Cataract Surgery: Complex Case Management | Mar 2010

Phacodonesis and a Subluxated Crystalline Lens

EHUD I. ASSIA, MD
The combination of advanced glaucoma and phacodonesis with lens subluxation suggests pseudoexfoliation (PXF) syndrome, which needs to be ruled out. Another potential cause is high myopia, in which significant phacodonesis is not uncommon. Cataract extraction is certainly indicated, not only to remove the opaque media but also because of the patient’s glaucoma. Anterior displacement of the unstable lens may play a role in the high IOP, and removal of the crystalline lens is often associated with decreased pressure.

Intracapsular cataract extraction and the implantation of either an ACIOL (angle or iris supported) or a suturefixated PCIOL are valid options. My preference, however, would be to preserve the posterior capsule by fixating the lens capsule to the scleral wall. The Cionni Rings for Sclera Fixation and the Ahmed Capsular Tension Segments (CTS) (both from Morcher GmbH, Stuttgart, Germany; distributed in the United States by FCI Ophthalmics, Marshfield Hills, MA) were shown to be highly effective for fixation of the capsular bag to the scleral wall.

I have developed with Hanita Lenses (Kibbutz Hanita, Israel) an alternative device, the AssiAnchor (not available in the United States), which clips to the anterior capsuleand is sutured to the scleral wall1,2 (Figure 3). After the lens is stabilized by the AssiAnchor, the surgeon performs phacoemulsification in the conventional manner. A capsular tension ring (CTR) may also be inserted to preserve the round contour of the capsular equator. My clinical experience (11 patients, 12 anchors) has been encouraging, and final follow-up (more than 2 years for four patients) revealed stable and central capsule-fixated IOLs in all eyes. This patient’s diabetic retinopathy should be well controlled prior to surgery to minimize postoperative macular edema.

STEVEN DEWEY, MD
The youth of this patient highlights the complexity of the case. Under most circumstances, I would recommend an ACIOL as a perfectly acceptable option for an eye with zonular laxity. I would not change this decision for mild glaucoma or well-controlled diabetes. The presented “gestalt” of this patient, however, suggests a high risk for worsening glaucomatous visual field loss and increasing diabetic ischemic disease, with rubeosis a significant possibility. These issues are relative contraindications for an anglefixated ACIOL. The choice is therefore between an irisfixated or a scleral-sutured PCIOL. I would defer the decision until after removing the cataract. The IOL would need to be acrylic with rounded edges at potential points of contact with uveal tissue. Due to potential problems with centration, the lens should be spherical or neutrally aspheric.

The specific technical aspect of the surgery is whether the capsule is capable of providing long-term assistance in the fixation of the IOL. As a general rule, I use a CTR at the start of a case only in the presence of significant phacodonesis, but I do not use a CTR if the lens is relatively stable despite the apparent zonular defect. If the zonules prove more resilient and remain intact with a gentle phacoemulsification (large capsulorhexis with either a supracapsular flip or, preferably, a well-controlled chop to preserve the zonules as much as possible), then the extent of the zonular abnormality can be assessed. If fewer than 3 to 4 clock hours are impaired, a CTR alone may be reasonable. More than 4 but fewer than 6 clock hours calls for scleral fixation in the region of zonular laxity, with a Cionni Ring for Sclera Fixation, a Henderson Capsular Tension Ring (Morcher GmbH; distributed in the United States by FCI Ophthalmics), or an Ahmed CTS. Otherwise, I would keep all incisions anterior to the limbus to preserve the conjunctiva.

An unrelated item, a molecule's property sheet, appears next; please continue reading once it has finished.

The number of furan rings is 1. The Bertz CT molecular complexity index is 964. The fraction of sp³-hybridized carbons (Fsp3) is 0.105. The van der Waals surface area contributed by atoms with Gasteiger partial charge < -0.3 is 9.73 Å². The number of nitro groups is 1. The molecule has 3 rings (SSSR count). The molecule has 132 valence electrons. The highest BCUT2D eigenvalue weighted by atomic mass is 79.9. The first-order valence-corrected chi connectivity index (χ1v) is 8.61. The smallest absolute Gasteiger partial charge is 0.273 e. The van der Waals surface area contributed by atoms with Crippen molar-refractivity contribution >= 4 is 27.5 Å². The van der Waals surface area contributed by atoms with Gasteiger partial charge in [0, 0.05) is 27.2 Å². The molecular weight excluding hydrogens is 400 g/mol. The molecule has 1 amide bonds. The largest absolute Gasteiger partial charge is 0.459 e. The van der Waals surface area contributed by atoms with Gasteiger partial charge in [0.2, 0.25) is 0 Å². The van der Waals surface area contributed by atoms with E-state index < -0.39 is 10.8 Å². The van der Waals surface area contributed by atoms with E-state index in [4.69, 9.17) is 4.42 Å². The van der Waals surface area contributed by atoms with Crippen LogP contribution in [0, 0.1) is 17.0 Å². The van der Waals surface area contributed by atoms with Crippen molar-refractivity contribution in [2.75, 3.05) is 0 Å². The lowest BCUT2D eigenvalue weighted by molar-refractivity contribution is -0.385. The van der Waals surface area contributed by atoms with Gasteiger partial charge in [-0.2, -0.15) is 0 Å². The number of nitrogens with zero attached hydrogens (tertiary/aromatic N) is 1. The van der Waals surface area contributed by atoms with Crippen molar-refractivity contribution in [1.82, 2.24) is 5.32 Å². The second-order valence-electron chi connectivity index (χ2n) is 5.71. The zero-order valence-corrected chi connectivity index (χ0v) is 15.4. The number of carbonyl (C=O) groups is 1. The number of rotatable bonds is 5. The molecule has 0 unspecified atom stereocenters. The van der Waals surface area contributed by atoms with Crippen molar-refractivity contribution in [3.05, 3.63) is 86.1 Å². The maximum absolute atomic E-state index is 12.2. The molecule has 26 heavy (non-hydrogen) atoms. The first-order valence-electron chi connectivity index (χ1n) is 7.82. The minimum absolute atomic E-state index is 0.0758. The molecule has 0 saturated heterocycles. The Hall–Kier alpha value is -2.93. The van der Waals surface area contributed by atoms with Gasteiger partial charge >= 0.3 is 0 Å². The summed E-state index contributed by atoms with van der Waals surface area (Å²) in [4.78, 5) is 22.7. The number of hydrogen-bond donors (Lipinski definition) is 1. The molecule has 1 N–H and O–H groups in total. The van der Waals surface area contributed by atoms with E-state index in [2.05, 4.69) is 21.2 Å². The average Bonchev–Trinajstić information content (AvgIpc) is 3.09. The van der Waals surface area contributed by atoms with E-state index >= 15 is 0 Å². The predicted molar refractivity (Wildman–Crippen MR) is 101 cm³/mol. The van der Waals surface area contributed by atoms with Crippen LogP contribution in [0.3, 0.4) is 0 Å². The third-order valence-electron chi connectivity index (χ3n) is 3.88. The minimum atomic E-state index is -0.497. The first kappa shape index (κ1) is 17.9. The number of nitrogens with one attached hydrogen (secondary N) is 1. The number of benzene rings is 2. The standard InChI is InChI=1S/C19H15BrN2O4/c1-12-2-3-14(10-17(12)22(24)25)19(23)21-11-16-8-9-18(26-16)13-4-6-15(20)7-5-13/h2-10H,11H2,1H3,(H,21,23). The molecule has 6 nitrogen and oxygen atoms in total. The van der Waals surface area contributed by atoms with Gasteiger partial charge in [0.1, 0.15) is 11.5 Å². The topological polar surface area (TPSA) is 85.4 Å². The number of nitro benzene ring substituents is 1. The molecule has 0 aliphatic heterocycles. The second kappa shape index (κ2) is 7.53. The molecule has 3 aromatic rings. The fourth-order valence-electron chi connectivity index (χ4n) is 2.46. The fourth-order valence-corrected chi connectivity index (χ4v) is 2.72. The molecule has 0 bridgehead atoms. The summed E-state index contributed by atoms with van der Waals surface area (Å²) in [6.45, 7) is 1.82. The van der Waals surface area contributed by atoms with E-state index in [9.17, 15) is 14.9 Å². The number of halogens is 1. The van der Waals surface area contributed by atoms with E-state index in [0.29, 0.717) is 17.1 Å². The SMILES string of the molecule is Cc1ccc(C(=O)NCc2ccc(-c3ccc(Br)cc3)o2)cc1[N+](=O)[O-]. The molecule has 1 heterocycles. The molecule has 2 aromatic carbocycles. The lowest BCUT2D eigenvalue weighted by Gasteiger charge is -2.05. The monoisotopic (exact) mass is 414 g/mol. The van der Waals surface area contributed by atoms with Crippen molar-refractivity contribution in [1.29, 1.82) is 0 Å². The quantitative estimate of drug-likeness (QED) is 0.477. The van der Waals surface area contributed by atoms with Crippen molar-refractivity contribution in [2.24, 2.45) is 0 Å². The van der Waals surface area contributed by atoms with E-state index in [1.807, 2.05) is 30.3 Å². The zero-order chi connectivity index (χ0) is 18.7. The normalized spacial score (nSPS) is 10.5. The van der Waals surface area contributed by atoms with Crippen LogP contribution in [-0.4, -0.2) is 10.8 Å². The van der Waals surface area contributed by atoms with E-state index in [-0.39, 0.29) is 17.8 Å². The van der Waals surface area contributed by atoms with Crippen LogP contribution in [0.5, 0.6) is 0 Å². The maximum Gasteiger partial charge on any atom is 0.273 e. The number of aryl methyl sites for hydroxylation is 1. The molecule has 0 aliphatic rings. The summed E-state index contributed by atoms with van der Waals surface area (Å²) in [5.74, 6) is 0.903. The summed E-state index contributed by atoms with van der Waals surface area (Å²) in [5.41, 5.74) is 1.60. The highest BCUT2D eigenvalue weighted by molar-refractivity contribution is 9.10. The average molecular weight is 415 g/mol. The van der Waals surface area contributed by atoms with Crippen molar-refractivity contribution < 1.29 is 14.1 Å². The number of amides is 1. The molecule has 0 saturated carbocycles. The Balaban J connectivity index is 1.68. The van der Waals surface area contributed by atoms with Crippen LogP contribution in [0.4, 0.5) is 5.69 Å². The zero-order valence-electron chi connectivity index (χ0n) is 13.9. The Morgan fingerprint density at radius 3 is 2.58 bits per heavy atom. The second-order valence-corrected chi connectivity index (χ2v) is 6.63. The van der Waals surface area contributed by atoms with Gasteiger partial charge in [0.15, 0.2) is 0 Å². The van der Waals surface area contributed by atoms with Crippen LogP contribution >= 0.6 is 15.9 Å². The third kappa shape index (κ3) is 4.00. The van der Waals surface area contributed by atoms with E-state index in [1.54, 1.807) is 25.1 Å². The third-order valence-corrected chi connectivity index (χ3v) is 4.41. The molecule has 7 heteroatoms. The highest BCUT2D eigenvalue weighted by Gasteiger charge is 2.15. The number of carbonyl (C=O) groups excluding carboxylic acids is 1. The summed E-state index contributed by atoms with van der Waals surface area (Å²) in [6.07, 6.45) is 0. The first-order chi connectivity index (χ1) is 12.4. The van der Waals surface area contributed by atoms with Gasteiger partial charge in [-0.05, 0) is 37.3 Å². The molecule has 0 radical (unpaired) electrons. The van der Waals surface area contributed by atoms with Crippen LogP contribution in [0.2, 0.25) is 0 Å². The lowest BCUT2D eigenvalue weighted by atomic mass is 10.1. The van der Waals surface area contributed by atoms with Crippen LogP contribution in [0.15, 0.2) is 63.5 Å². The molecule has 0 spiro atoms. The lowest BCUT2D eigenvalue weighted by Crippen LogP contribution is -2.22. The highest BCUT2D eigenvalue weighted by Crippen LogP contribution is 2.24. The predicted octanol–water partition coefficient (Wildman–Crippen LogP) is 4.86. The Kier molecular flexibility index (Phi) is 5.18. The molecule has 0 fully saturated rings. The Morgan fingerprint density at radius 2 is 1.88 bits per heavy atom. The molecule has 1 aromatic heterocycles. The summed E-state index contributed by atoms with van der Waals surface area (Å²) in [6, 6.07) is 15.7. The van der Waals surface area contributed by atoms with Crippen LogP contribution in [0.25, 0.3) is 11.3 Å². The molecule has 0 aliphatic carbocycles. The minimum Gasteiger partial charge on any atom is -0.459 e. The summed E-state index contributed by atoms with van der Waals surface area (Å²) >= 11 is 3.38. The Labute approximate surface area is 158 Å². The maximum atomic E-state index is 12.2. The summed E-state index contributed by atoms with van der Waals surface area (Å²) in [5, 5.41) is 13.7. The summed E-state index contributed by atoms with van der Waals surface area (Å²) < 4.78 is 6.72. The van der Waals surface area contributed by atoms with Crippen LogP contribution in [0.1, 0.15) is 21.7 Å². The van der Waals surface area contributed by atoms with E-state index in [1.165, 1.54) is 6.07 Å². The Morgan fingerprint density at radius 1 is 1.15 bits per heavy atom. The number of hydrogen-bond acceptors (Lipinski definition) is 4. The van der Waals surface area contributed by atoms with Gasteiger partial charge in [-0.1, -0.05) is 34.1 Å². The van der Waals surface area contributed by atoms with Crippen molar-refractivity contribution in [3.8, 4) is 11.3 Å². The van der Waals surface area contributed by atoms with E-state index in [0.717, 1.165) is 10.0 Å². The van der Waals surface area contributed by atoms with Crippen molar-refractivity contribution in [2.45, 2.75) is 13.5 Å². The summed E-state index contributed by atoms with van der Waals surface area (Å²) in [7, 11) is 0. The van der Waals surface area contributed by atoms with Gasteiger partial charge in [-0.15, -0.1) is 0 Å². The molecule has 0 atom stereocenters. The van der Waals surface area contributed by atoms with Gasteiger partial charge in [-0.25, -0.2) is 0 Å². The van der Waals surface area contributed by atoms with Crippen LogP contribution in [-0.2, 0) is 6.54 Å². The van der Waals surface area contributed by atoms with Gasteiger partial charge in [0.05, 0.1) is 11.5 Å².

If the zonules appeared pathologic and the lens seemed to be unstable as the case began, I would place retractors from the Mackool Cataract Support System (Duckworth & Kent Ltd., Hertfordshire, United Kingdom) as I performed the capsulorhexis. In this situation, the capsule would not likely help support the IOL, and iris-suture fixation would probably be the best option to minimize surgical trauma and spare the conjunctiva. Whether the capsule is useful or likely to be a nuisance could be decided at that point. I would carefully remove the ophthalmic viscosurgical device (OVD) at the end of the case.

My preference would be to pretreat this patient with Avastin or Lucentis (both from Genentech, Inc., South San Francisco, CA) and to administer intravitreal triamcinolone acetonide (only 1 mg) at the end of the case to minimize the impact of her diabetic condition.

RICHARD J. MACKOOL, MD
I would administer a peribulbar block and create a superior primary incision. Next, I would inject Viscoat (Alcon Laboratories, Inc., Fort Worth, TX) into the region of absent zonule, stain the anterior capsule with trypan blue, and completely fill the anterior chamber with additional viscoelastic. I would then perform the capsulorhexis and insert at least five retractors from the Mackool Cataract Support System before phacoemulsification. The retractors should be inserted at 45° intervals where the zonule is absent and at 90° intervals where there is evidence of possible zonular laxity. I would insert a standard CTR and then place an Ahmed CTS in the inferior capsular fornix and suture it to the sclera. If the superior zonule were not adequate, I would use two Ahmed CTS. After removing the Cataract Support System’s retractors, I would perform endoscopic cyclophotocoagulation (ECP) for at least 270° using the E2 Microprobe Laser and Endoscopy System (Endo Optiks, Little Silver, NJ). Insertion of the IOL into the capsular sac would complete the procedure.